What better place is there for a party then a stunning mansion in a remote location? Obviously the answer to this question changes if the party is taking place in a horror film. Bodies Bodies Bodies tells the story of one eventful drug fuelled night which begins with a reunion between old friends and ends with (almost) everyone dead. It’s been framed as a slasher comedy but I would suggest it is better understood as post-horror, albeit of a more comedic sort than most films which fall into this meta genre. The final scene is one of the funniest things I’ve seen in the cinema in a long time, even amidst all the carnage of a night gone ontologically wrong.
It struck me after seeing this that it was the third post-horror(ish) film I’d seen this year about parties, each of which unfolds over the course of a single event. Silent Night recounts the Christmas gathering of a wealthy group of British friends in the perfect surroundings of a country house borrowed for the evening. What starts as a subpar romantic comedy becomes an (equally flawed in its own way) apocalypse movie as we soon grasp that they’ve gathered together to greet imminent civilisational collapse in the same way they lived their lives.
All My Friends Hate Me documents a birthday reunion between the protagonist Pete and his old school friends. The expectation of a debauched weekend of reconnecting with old friends in a country house soon becomes something much darker, as Pete’s mounting paranoia tracks a slide into darkness between friends who are rapidly realising they no longer have as much in common as they once did.
|Please note spoilers from this point onwards|
I think it’s meaningful to talk about these films as post-horror in the sense that they integrate elements of horror films (existential threat, mounting dread, being alone in a dark house, dead cell phones and splitting up) into an entirely different mode of story telling. David Church defines post-horror as “a new wave of films combining horror tropes with the slow pace, austere style, serious themes, and narrative ambiguity found in minimalist art films”. He suggests these films refuse “seemingly average genre exercises” in favour of “exploring ‘serious’ themes like grief and existential dread”. This is why I’d define these three films as post-horror in spite of them all having comedic intentions, albeit in quite different ways.
They also lack a murderous antagonist with the menace coming from within the social itself. Bodies Bodies Bodies sees narcissistic, passive aggressive and drug addled twenty somethings murder each other because they misconstrued a fatal accident during the filming of a TikTok video as a killer being on the loose. All My Friends Hate Me reveals the only person who has done anything wrong, albeit in a horrific teenage incident, to be the paranoid protagonist who has spent the film suspecting others of malice. Silent Night plays with the generational guilt of those who have willingly destroyed the planet being forced to confront the consequences of their cumulative actions much more immediately and dramatically than they could have expected.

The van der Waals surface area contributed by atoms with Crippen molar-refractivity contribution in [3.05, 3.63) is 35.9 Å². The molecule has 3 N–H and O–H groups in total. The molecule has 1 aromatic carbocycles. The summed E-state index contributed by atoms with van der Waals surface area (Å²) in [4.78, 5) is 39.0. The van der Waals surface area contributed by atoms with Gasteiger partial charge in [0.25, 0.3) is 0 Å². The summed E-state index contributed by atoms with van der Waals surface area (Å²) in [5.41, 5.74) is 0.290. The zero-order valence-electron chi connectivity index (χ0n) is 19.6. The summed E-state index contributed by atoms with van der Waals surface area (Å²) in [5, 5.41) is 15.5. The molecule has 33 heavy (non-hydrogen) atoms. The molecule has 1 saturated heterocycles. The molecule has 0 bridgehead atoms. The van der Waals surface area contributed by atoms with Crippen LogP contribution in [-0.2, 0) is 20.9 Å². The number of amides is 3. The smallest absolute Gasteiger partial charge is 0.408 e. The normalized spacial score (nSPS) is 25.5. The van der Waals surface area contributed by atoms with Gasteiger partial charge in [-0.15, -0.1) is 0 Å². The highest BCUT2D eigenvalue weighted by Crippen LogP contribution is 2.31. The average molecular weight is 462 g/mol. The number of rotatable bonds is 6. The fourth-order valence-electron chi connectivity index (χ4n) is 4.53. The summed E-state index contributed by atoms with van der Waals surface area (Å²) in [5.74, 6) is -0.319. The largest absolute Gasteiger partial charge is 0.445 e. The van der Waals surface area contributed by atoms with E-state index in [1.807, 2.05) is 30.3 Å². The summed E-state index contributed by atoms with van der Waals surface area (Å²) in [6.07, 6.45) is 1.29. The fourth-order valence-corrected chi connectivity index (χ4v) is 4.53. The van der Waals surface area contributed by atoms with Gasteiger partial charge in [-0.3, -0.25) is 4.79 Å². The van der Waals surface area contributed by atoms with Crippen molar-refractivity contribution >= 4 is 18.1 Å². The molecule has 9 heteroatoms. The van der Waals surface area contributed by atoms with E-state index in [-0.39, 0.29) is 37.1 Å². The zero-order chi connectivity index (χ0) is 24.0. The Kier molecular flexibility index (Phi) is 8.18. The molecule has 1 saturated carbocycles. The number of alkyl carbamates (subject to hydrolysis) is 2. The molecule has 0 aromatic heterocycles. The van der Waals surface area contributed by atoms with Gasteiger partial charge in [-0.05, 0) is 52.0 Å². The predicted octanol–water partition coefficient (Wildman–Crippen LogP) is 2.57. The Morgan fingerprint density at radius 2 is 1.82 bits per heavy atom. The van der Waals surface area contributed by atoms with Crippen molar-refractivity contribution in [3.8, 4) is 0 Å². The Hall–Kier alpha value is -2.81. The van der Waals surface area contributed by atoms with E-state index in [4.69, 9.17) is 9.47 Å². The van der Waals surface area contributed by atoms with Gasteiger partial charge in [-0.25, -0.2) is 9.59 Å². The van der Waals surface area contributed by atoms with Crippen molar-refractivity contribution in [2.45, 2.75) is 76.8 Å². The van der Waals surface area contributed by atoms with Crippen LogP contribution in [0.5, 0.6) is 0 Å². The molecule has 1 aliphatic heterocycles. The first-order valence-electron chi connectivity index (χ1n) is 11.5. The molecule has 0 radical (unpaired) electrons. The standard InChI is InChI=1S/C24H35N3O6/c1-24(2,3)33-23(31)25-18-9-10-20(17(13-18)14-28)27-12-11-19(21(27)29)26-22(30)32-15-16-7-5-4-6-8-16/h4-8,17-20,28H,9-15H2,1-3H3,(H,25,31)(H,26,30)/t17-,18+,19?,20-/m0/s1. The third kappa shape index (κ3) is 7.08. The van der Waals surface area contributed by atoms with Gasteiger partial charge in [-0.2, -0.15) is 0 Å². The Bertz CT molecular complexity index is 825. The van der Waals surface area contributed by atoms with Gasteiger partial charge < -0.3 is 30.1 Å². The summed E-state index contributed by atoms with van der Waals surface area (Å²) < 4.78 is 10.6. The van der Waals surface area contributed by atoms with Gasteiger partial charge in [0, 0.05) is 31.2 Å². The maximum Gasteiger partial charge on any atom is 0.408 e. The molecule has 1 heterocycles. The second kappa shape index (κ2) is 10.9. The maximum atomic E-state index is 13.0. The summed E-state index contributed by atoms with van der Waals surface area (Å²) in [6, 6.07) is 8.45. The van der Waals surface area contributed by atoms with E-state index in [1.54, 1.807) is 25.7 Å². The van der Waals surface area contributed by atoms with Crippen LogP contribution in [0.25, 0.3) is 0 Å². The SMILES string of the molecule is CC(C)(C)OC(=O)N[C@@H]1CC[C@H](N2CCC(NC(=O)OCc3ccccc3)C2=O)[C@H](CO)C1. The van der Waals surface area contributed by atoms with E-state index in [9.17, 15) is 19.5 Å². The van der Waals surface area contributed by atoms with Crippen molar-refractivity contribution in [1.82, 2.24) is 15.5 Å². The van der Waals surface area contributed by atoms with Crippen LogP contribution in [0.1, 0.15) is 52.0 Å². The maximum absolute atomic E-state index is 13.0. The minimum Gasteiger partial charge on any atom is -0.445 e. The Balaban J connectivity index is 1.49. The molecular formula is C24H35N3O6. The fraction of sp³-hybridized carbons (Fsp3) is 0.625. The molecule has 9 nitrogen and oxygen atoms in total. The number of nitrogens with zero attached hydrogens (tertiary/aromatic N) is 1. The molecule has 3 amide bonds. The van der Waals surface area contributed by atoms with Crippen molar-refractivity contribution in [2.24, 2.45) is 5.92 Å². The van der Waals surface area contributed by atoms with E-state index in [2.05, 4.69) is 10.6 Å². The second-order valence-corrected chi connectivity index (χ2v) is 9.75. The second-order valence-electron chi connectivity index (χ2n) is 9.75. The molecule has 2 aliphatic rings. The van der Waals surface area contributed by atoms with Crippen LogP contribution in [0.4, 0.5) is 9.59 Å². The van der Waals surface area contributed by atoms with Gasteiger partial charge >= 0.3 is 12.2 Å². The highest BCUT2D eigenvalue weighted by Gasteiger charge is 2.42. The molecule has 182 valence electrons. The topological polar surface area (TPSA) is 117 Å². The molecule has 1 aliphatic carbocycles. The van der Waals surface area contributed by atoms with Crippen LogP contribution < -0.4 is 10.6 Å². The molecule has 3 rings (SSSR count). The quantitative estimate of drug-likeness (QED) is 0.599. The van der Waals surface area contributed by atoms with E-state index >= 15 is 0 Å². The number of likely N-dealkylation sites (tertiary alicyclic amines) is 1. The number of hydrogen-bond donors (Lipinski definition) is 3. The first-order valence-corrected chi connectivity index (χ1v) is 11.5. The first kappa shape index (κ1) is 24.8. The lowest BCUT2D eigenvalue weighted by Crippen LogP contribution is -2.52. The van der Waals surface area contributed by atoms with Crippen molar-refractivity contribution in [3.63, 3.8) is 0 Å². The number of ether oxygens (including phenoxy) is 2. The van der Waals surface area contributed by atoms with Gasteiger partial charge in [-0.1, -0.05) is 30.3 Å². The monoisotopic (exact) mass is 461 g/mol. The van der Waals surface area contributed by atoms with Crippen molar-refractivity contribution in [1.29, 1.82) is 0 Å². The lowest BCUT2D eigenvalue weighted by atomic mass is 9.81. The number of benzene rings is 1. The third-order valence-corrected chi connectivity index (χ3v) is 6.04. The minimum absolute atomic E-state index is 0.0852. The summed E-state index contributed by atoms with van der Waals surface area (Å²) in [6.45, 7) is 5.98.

These films each use an external threat to drive the narrative but reveal the real threat is in here rather than out there. This is what I find so compelling about post-horror films. They explore the violence incipient within everyday life through the tropes of the horror genre, illustrating how who we are when we gather together can be far more deadly than a singular menace, metaphysical or otherwise, intruding from outside. This is what makes the party, more specifically the reunion, such a powerful framing device for post-horror. Each of these three films explores the antagonism lurking beneath the surface of friendships, particularly those between people who have grown apart. The silent resentments, the unvoiced grievances and the unseen hostility which might not even reach the level of consciousness.
For someone who has spent much of the last two years thinking about the post-pandemic, it’s striking these films were released in 2022. My own experience of returning to parties was surprisingly that I enjoy them much more than I used to, albeit for fairly idiosyncratic biographical reasons. But I used to hate them, largely refusing to go unless I was seriously pressured into it by a partner or close friend. I wonder if those less aggressively introverted than myself have found returning to parties a more ambivalent experience?
These films leave me wondering about the anxieties which coming together has involved after the pandemic, in spite of the pent up sociability which was almost palpable in the streets during the various phases of restrictions being lifted. Returning to the people who you shared close ties with but whose physical and/or social distance during the pandemic meant they dropped out of your lifeworld. It hints at something obscene latent within sociability, lurking behind the the events we value, waiting to ooze into view if a dramatic enough series of contingencies renders it possible.